Mariano Llinás’s storytelling feat.
It takes guts to make a four-hour movie, especially when one’s budget doesn’t stretch far. The astonishing thing about Extraordinary Stories is that the director’s vision is achieved because of the material limitations, and that the jagged narrative and unconventional storytelling stem directly from the lack of funds available to shoot the sprawling script. Taking its cue from some of the 20th century’s greatest literary provocateurs, this 245-minute long film manages to pull off its ambition with time to spare.
Loosely based on the tales of three men (portentously given the names H, X, Z), Extraordinary Stories shifts as fluidly as a Thomas Pynchon novel. The film’s melange of historical events, frequent narrative digressions, treasure hunts, conspiracy theories, constant movement, and mysterious strangers also add to the Pynchonian feel. Furthermore, the labyrinths within the narrative, the temporal instability, and the forking paths of the story also clearly bring to mind fellow Argentine Jorge Luis Borges. Through all this, the film never manages to collapse under the weight of its ‘literary’ leanings. Its multiple narratives remain compelling, the subplots frequently brilliant, while director Mariano Llinás is in complete control, even if the stories veer towards the incredulous at times.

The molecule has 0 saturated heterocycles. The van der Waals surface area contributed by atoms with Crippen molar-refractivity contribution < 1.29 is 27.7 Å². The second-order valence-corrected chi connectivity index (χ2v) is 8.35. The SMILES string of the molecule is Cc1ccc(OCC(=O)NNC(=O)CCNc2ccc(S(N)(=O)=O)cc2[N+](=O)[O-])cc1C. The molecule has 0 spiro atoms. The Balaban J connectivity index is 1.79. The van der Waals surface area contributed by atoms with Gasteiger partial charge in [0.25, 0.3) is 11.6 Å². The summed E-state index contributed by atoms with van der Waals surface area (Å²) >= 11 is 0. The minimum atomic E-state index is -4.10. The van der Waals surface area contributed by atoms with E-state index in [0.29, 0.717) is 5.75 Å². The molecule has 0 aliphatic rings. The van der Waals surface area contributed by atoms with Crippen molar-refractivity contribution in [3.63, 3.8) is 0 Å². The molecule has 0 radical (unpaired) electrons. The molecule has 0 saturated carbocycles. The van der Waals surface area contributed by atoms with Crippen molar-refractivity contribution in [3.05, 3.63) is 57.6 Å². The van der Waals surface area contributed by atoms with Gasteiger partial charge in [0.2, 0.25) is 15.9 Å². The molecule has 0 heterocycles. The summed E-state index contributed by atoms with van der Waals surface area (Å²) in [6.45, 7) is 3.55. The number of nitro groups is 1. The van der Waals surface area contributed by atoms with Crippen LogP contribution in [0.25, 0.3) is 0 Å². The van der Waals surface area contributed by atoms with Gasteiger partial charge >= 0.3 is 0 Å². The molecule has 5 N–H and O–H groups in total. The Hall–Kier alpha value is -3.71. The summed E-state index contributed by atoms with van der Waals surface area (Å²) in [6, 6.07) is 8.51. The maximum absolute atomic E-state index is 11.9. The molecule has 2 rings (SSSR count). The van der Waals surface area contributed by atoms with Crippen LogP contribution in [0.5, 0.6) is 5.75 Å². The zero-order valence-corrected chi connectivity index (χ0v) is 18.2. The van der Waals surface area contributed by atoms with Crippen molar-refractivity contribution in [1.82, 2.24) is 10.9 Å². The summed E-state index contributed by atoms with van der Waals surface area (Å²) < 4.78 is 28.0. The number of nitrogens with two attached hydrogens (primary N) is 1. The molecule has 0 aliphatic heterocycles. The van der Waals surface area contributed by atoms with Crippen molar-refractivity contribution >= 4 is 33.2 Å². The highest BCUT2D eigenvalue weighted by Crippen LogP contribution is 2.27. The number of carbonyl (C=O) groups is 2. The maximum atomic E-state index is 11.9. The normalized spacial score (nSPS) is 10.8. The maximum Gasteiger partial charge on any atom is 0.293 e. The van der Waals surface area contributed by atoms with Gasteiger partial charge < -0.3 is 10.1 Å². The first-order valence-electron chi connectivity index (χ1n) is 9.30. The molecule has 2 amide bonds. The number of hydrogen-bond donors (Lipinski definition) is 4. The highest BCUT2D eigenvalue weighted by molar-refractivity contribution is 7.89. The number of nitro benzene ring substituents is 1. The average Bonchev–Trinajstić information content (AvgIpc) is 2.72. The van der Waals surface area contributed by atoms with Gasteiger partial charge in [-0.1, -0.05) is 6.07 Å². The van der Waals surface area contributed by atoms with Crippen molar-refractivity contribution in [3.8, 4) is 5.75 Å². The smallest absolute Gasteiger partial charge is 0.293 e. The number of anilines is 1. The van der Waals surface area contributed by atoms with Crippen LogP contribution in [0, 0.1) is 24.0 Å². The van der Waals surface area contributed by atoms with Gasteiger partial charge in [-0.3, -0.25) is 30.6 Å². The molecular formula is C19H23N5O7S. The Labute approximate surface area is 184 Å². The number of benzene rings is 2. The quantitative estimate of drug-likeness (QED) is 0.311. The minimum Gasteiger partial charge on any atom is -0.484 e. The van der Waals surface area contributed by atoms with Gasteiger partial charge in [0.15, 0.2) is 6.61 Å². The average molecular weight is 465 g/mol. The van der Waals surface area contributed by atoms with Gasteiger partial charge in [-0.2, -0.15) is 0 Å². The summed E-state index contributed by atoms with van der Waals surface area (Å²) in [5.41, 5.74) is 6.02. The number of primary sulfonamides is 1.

Extraordinary Stories mostly utilises voiceover to drive the plot (c.f. Truffaut), and the distance afforded by these narrations complement the flat images. And while it may seem that the visuals are double percussive, in that they merely repeat the voiceover, Llinás subtly creates a “forked road” between what he’s telling us about the story, and what he’s showing us of the story. Small parts don’t match, or the visuals contradict what we’ve been told to think to such an extent that the narrator becomes as unreliable as a Borgesian one. These tiny fissures form part of a narrative that never resolves itself and seemingly has no logic if analysed externally (but most definitely so in the context of the film). If anything, the film would work better dubbed (which pains me to say), as the voiceover’s relationship to the visuals would have more resonance without having to read the subtitles.
For all its trickery, Extraordinary Stories is also a rich and emotionally engaging experience. All three protagonists are lonely, solitary men who find themselves immersed in other men’s lives as a way of compensating. The digressions—the architect who creates to justify his solitary existence, the woman who disappears because she craves the independence of loneliness—all reflect these perplexed, nomadic protagonists (with the exception of X, who becomes a hermit in his hotel room, relying on the routines and stasis of others for his vicarious pleasure). The ‘grammar’ of the film also constantly changes—from handheld, to short cuts, to long takes, to direct-to-camera address, to collage—creating an ad hoc yet inexorable rhythm that transcends the admittedly low-budget feel of the visuals. The four hours never felt long or an ordeal, and after watching this brilliant film, one can only hope that Llinás’s ambition isn’t beaten out of him in future projects.